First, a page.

On Monday I gave you just a taste of some of the wonders contained with the Olympic National Park. Today we’ll take a short hike into an old growth forest there. Rounding Lake Crescent we pulled off of Route 101 and parked the rental at the Storm King Ranger Station on Barnes Point, the site of an ancient land slide that spilled into Lake Crescent.
From Storm King we took the pedestrian tunnel back beneath Route 101 and started our hike to the south for Marymere Falls. It was a good day for umbrellas as drizzle began before we reached the falls and turned to light rain on the hike back out. For many of today’s photos Ursula sheltered both me and camera while I composed and took the shots.
As you can see the falls are not the only sights along the way. During the hike the trail takes you through an old growth forest of alder, cedar, fir, and hemlock.
And along the way there are some pretty dramatic splashes of color.
I’m not a dendrologist by any stretch, but I assume the reddish carcasses we saw on this journey are the remains of western redcedar. Feel free to leave a comment correcting me if I’m wrong on that.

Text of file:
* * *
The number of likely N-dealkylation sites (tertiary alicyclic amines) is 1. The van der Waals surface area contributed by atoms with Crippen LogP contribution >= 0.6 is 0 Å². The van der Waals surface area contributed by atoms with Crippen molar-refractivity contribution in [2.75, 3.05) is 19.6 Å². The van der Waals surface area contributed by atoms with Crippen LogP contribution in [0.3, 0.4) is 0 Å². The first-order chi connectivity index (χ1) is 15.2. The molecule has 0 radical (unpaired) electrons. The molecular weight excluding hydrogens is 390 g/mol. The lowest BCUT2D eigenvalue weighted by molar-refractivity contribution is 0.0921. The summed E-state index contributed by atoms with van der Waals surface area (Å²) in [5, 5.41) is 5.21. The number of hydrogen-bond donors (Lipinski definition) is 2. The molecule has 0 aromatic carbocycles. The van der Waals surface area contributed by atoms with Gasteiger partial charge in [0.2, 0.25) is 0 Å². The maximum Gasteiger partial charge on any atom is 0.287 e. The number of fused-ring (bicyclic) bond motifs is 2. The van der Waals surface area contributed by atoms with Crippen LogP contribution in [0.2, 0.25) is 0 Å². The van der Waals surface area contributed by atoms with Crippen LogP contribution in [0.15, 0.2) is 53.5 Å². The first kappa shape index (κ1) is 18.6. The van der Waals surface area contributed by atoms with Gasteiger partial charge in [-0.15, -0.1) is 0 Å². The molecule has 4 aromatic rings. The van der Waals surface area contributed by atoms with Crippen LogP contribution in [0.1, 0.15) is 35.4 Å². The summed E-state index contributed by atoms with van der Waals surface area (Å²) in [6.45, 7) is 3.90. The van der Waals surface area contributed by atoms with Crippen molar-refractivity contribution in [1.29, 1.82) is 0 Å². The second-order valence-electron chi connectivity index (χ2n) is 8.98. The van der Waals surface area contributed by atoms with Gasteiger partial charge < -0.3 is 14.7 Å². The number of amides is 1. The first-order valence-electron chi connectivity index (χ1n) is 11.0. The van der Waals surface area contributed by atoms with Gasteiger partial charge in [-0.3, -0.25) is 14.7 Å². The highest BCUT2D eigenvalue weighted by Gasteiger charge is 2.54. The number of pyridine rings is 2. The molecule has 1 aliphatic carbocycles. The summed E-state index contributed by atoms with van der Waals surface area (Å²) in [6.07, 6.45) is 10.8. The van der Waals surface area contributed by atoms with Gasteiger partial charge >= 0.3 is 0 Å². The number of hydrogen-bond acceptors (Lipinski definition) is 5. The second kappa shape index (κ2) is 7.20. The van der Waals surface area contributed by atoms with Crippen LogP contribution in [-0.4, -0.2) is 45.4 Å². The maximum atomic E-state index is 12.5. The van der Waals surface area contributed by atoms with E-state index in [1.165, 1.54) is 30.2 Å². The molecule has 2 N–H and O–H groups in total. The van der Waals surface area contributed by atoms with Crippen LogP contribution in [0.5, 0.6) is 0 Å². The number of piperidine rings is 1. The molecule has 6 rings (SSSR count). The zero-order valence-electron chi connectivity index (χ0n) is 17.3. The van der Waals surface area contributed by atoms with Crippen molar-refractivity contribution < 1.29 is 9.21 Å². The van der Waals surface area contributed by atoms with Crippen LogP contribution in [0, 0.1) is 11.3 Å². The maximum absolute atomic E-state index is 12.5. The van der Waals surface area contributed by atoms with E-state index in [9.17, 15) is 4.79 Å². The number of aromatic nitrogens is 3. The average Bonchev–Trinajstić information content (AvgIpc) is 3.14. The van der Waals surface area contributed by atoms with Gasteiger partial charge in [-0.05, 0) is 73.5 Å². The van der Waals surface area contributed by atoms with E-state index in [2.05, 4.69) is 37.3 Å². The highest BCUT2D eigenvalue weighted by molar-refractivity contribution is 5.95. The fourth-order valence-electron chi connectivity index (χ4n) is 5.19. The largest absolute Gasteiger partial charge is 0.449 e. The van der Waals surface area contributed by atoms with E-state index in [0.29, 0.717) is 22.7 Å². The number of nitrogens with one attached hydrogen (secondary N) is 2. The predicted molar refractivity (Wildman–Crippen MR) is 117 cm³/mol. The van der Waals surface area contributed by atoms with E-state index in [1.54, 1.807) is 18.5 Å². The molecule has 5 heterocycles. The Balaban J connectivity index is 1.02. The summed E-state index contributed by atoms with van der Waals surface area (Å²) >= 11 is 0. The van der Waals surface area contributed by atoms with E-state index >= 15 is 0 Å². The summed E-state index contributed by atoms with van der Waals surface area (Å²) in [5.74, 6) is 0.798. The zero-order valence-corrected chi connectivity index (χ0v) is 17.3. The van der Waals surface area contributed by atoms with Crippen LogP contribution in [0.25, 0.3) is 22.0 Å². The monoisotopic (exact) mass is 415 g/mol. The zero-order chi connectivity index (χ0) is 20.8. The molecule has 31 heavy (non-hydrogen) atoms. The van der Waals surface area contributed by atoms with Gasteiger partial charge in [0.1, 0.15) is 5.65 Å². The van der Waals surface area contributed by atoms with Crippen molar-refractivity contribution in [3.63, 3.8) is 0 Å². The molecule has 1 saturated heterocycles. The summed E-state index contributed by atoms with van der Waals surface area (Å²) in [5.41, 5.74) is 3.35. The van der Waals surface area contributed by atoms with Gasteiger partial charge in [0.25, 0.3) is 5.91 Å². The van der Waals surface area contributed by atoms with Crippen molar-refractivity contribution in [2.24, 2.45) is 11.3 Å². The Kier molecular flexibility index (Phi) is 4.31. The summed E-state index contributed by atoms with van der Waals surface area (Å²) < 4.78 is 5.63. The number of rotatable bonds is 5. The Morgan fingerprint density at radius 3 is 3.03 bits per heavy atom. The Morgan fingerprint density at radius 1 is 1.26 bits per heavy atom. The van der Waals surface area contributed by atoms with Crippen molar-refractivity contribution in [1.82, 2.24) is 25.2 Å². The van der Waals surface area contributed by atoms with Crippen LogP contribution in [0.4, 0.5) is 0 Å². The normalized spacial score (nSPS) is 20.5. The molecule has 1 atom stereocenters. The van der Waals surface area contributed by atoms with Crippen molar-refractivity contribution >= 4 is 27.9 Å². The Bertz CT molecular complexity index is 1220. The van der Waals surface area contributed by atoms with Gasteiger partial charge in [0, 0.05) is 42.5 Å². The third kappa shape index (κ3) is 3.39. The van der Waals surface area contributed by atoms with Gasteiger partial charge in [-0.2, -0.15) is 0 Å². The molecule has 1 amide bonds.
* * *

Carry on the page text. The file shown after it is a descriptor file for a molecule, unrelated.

You know that you’re getting close to Marymere Falls when you finally start trekking along Barnes Creek.
Barnes Creek runs from the base of Marymere Falls to Barnes Point. Even so, the trail to Marymere Falls only runs alongside Barnes Creek toward the end of the hike. On this week’s Fun Photo Friday you’ll get a glimpse of Marymere Falls as well as other favorite shots from this hike and from Lake Crescent.
By the way, if you’re reading this and other material authored by me on The Destinary website, this post was not “Posted on (fill in the date) | By destinary” as they’ve been erroneously claiming; this material was in fact reposted. The Destinary have also been claiming the right to do so, without links back to the original and without full attribution (“by RDoug” and a nonworking link is not proper attribution) with a rather bizarre interpretation of U.S. copyright law in which they claim I’m responsible for changing my RSS feed settings so that they cannot skim my material for commercial purposes. That would make reading my blog less convenient for you, which I’m not willing to do. As such, I’ll be running this little diatribe on all travel related posts until they cease and desist, along with this:
© 2015 R. Doug Wicker (RDougWicker.com)
All right reserved — that includes you, Destinary
Final note: Considering The Destinary is a site run by a travel agency, you may want to rethink doing business with them.